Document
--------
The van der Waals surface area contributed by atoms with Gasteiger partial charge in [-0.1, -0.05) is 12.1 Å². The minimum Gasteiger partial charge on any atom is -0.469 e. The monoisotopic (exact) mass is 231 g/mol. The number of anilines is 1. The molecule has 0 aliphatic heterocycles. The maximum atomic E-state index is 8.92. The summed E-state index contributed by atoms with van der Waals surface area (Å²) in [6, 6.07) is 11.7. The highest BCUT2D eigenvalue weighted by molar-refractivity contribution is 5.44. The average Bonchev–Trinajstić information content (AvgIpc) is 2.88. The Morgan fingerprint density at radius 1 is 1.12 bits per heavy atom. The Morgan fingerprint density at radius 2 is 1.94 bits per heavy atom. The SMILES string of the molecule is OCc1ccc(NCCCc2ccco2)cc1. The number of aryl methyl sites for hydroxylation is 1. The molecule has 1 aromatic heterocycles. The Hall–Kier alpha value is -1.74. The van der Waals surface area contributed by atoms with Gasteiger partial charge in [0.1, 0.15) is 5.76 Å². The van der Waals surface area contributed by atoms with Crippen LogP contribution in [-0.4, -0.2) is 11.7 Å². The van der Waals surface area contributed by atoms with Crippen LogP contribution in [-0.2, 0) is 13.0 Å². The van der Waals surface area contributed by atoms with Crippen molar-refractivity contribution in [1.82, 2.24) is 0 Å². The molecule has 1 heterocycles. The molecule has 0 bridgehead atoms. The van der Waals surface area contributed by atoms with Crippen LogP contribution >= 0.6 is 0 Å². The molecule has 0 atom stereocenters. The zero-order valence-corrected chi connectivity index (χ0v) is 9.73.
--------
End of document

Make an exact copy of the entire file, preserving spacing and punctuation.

The van der Waals surface area contributed by atoms with Gasteiger partial charge in [-0.1, -0.05) is 12.1 Å². The minimum Gasteiger partial charge on any atom is -0.469 e. The monoisotopic (exact) mass is 231 g/mol. The number of anilines is 1. The molecule has 0 aliphatic heterocycles. The maximum atomic E-state index is 8.92. The summed E-state index contributed by atoms with van der Waals surface area (Å²) in [6, 6.07) is 11.7. The highest BCUT2D eigenvalue weighted by molar-refractivity contribution is 5.44. The average Bonchev–Trinajstić information content (AvgIpc) is 2.88. The Morgan fingerprint density at radius 1 is 1.12 bits per heavy atom. The Morgan fingerprint density at radius 2 is 1.94 bits per heavy atom. The SMILES string of the molecule is OCc1ccc(NCCCc2ccco2)cc1. The number of aryl methyl sites for hydroxylation is 1. The molecule has 1 aromatic heterocycles. The Hall–Kier alpha value is -1.74. The van der Waals surface area contributed by atoms with Gasteiger partial charge in [0.1, 0.15) is 5.76 Å². The van der Waals surface area contributed by atoms with Crippen LogP contribution in [-0.4, -0.2) is 11.7 Å². The van der Waals surface area contributed by atoms with Crippen LogP contribution in [-0.2, 0) is 13.0 Å². The van der Waals surface area contributed by atoms with Crippen molar-refractivity contribution in [1.82, 2.24) is 0 Å². The molecule has 1 heterocycles. The molecule has 0 bridgehead atoms. The van der Waals surface area contributed by atoms with Crippen LogP contribution >= 0.6 is 0 Å². The molecule has 0 atom stereocenters. The zero-order valence-corrected chi connectivity index (χ0v) is 9.73.